The Rangel Example For All Taxpayers?
By Paul M. Weyrich†
Republicans lost control of the Congress two years ago in part because of corruption. Some of their Members had to step aside because indictments hung over their heads. The Republicans years ago changed the rules governing their own Members. They ruled that anyone who was indicted had to step aside. The Democrats did not change their rules.
The Chairman of the House Ways and Means Committee, Representative Charles B. Rangel (D-NY), has been accused by the New York Times of paying below market rents on four New York apartments (while entitled to only one) and of failing to report income or pay federal taxes on a beachfront property. His attorney, Lanny Davis, says Rangel may owe $100,000 in back taxes. Roll Call said Rangel may have misstated the value of a condominium he sold in Florida.
I can still see in my mindís eye the clip from the inaugural speech of Speaker Nancy Pelosi (D-CA). She said the veil of corruption would be lifted from†the House of Representatives when the Democrats took over in 2006. It was dramatic and it was played over and over again. There is one problem. Representative Rangel remains Chairman of the Ways and Means Committee. Rangel has had a couple of meetings with Pelosi and other Democratic leaders. Thus far the Democratic Leadership is standing behind Rangel.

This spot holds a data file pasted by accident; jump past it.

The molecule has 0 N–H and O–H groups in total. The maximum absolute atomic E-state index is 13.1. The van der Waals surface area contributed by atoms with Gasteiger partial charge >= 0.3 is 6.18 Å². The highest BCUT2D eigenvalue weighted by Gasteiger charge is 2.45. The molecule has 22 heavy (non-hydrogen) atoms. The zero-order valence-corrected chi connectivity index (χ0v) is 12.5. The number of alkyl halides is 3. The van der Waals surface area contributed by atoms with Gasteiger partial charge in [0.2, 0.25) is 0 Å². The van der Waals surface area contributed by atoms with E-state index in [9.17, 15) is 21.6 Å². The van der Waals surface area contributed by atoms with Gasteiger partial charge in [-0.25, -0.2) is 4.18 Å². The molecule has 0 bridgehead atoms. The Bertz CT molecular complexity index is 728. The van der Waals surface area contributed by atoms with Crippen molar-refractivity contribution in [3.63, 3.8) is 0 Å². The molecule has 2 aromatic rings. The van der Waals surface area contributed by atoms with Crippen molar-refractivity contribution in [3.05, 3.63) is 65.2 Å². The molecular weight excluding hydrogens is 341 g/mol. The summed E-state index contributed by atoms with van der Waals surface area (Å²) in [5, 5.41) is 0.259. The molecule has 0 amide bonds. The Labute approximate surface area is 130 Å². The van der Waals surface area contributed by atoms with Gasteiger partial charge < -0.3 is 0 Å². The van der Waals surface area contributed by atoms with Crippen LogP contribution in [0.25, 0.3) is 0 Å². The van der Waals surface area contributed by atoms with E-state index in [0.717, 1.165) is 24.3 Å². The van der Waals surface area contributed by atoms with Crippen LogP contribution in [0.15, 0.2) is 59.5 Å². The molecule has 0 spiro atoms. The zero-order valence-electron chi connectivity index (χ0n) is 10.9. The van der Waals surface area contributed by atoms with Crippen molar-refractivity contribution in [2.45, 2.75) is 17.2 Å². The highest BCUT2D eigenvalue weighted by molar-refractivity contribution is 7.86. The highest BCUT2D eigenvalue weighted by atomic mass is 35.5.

The charges keep piling up. The New York Post reports that Rangel, in contravention of House rules, is keeping a 1972 silver Mercedes in the House garage. Rules require a valid parking permit. Rangel has none. Rules require that a license plate be displayed. It has no plates. House rules forbid the space to be used for storage. Rangel has had the car there for years.
There is something a bit disconcerting†when the chief tax-writer in the Congress tells us he doesnít understand the Tax Code. It is just too complex, Rangel tells us. There is hardly a taxpayer in the United States who itemizes who would disagree with that statement.
The whole episode is cause enough for Pelosi to ask him to resign. She apparently wonít and Minority Leader John A. Boehnerís efforts to force the issue have failed. Can you imagine any of us telling the IRS that we may owe a tidy sum but we arenít sure how much? If you or I used the excuses Rangel uses we would be headed for jail. What if we said some folks on our tax team had begun to speak in Spanish and we didnít understand what was being said so we zoned out? Or we, somehow, just forgot. Or we had no idea what was happening. With Pelosi unwilling to move and Boehner constrained by his own party, it is up to Rangel himself to take the appropriate action.
For the good of the country, and to preserve the integrity of the House of Representatives which he professes to love so much, Mr. Rangel, should step aside. If you are cleared you can return. But to remain Chairman under these circumstances does a disservice to your country, to the Congress and to you personally. †Step aside now and let the chips fall where they may. If you donít, the Speaker in due course will be forced to remove you. If you wait to be forced out that will be your legacy. Donít you wish for a better legacy than that?
(Paul M. Weyrich is Chairman and CEO of the Free Congress Foundation.)
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